August proved a good month for the Italians. When we finally managed to get a Ferrari 458 Italia on the same bit of UK soil as three supercar rivals (it was meant to be four before the Lamborghini Gallardo Superleggera went south), the Ferrari took victory, setting up a future showdown with the (now imminent) McLaren MP4-12C.
Then, two weeks later, our cover proclaimed: "New Alfa beats Focus." In our group test of the new diesel Alfa Giulietta, Ford Focus and VW Golf GTD, the Ford was the first to leave the contest. Splitting the VW and Alfa was much more difficult. In the end, author Andrew Frankel concluded: "Think of this outcome like an Ashes tour: if the series is drawn, whoever already has the trophy keeps it, which is what the Golf gets to do here. It really was that close."
The month was more mixed for the Swedes. Volvo should be encouraged that, in our S60 group test, its new executive saloon proved good enough to beat the Audi A4 and showed itself as a credible alternative to the BMW 3-series and Mercedes C-class (even if it ultimately placed lower). Saab, however, would probably rather forget August; our road test verdict said that its new 9-5 was "simply not good enough."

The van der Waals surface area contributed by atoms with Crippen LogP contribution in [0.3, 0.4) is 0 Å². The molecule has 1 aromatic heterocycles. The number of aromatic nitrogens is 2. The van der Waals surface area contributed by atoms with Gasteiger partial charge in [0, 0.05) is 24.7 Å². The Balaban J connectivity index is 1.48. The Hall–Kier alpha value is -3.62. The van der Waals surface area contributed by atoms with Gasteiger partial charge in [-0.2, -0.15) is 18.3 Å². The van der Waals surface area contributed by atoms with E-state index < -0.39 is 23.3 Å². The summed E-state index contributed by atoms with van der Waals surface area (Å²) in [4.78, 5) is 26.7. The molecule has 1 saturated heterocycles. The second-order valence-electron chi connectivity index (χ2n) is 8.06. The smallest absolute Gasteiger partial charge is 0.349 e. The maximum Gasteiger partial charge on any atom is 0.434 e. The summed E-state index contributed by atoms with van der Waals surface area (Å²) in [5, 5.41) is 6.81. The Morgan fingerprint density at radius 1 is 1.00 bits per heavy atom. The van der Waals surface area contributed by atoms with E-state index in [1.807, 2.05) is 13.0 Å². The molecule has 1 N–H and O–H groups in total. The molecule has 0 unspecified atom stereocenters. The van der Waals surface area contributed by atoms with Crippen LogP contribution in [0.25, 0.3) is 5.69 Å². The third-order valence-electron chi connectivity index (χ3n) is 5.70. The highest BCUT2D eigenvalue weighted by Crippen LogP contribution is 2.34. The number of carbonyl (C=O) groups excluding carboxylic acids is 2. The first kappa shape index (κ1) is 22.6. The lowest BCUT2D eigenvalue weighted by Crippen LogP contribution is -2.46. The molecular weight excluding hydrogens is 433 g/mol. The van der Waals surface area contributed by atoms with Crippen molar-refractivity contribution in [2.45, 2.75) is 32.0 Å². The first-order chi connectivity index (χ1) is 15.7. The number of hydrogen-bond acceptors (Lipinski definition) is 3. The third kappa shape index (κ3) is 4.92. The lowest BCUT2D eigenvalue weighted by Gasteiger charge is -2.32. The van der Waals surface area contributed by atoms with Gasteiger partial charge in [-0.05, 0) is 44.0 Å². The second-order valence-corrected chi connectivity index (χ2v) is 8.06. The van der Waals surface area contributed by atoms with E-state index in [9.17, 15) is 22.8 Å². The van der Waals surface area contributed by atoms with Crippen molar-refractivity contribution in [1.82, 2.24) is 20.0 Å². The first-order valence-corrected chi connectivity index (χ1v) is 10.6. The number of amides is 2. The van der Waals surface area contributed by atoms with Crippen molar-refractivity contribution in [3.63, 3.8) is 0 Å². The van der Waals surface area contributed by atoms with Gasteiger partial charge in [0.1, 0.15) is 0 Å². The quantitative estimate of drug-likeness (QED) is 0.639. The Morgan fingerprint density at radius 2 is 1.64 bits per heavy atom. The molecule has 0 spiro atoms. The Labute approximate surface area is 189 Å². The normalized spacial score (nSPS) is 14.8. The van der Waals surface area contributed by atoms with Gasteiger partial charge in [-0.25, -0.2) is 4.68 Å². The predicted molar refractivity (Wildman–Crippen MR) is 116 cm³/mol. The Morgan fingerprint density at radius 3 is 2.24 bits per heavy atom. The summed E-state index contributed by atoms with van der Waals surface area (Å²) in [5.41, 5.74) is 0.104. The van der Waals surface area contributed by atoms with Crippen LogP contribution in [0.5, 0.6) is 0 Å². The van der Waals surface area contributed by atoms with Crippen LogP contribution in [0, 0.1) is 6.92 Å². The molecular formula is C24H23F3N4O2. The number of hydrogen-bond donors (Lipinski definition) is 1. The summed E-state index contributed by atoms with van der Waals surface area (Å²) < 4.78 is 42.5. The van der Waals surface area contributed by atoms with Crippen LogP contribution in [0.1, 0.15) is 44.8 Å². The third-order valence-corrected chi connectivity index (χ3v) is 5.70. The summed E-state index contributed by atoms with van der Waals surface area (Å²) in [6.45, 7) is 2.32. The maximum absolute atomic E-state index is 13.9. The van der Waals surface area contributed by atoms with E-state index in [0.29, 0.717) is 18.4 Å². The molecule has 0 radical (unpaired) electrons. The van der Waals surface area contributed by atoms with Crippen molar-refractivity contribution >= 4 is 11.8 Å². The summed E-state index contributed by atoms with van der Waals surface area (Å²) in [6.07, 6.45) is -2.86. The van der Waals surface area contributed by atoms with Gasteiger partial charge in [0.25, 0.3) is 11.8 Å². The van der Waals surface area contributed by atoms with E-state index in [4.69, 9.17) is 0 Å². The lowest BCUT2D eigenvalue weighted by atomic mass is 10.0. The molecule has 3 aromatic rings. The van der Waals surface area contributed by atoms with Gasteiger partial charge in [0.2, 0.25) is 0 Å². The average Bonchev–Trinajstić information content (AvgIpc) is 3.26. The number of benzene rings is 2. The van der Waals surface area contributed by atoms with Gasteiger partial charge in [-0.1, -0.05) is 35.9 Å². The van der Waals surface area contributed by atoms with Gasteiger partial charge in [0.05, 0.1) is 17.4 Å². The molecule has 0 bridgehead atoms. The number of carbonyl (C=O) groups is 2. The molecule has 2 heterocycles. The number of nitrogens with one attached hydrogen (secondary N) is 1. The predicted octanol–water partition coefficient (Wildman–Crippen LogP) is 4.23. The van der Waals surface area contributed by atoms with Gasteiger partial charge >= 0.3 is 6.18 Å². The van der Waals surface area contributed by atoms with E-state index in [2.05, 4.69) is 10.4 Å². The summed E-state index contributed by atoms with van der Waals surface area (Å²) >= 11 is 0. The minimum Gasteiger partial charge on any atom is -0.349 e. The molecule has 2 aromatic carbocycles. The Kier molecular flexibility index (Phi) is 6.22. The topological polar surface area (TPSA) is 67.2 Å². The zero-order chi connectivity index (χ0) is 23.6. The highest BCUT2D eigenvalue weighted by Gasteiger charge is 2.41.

Pebble Beach brought promising news from two old British names. Lotus announced its Type 125, a £650k track car and support package, offering GP2 levels of performance, and Morgan unveiled its Eva 2+2 GT in concept form as a precursor to the production version, which is due in 2012. August also produced a raft of spy pictures of a 'new' Lancia Stratos, based on the running gear of a Ferrari 430 Scuderia.
It was a busy month for our long-term fleet. We waved goodbye to our Audi R8 V10 after a very amusing (and eventful) 10,000 miles. For one last thrash, we took it, and the two other supercars temporarily in our care (Ferrari F430 and Aston Vantage) to Exmoor. At the same time, Hilton Holloway welcomed our new Jag XJ diesel. We also brought you three very different track-based stories. The first involved Alistair Weaver trying 'arrive-and-drive' banger racing, where, for £250, you get a car and all you need to sustain a minor head injury. His advice: "Don't paint a huge target on your car if you want to last more than three laps before being punted off." More practical advice came in our 2010 Tyre Test, which involved 11 different brands of tyre, 14 different tests and a trip to Texas. Vredestein took top honours in the 16in front-drive category and Continental won the 17in rear-drive test. However, the month's biggest thrill came in our What's Fastest? contest, in which we took nine performance cars to Bruntingthorpe to find out which was, well, fastest. Not from 0-100-0mph (as in previous years), but over a standing kilometre. It seemed like a straightforward idea until we discovered that speed at the kilometre marker and the time needed to reach it are very different things. And depending on which you choose, you get a different finishing order. Cue a very healthy debate, but not about our overall winner. Whichever way we cut it, the Noble M600 was king, clocking 173.8mph in 20 seconds dead.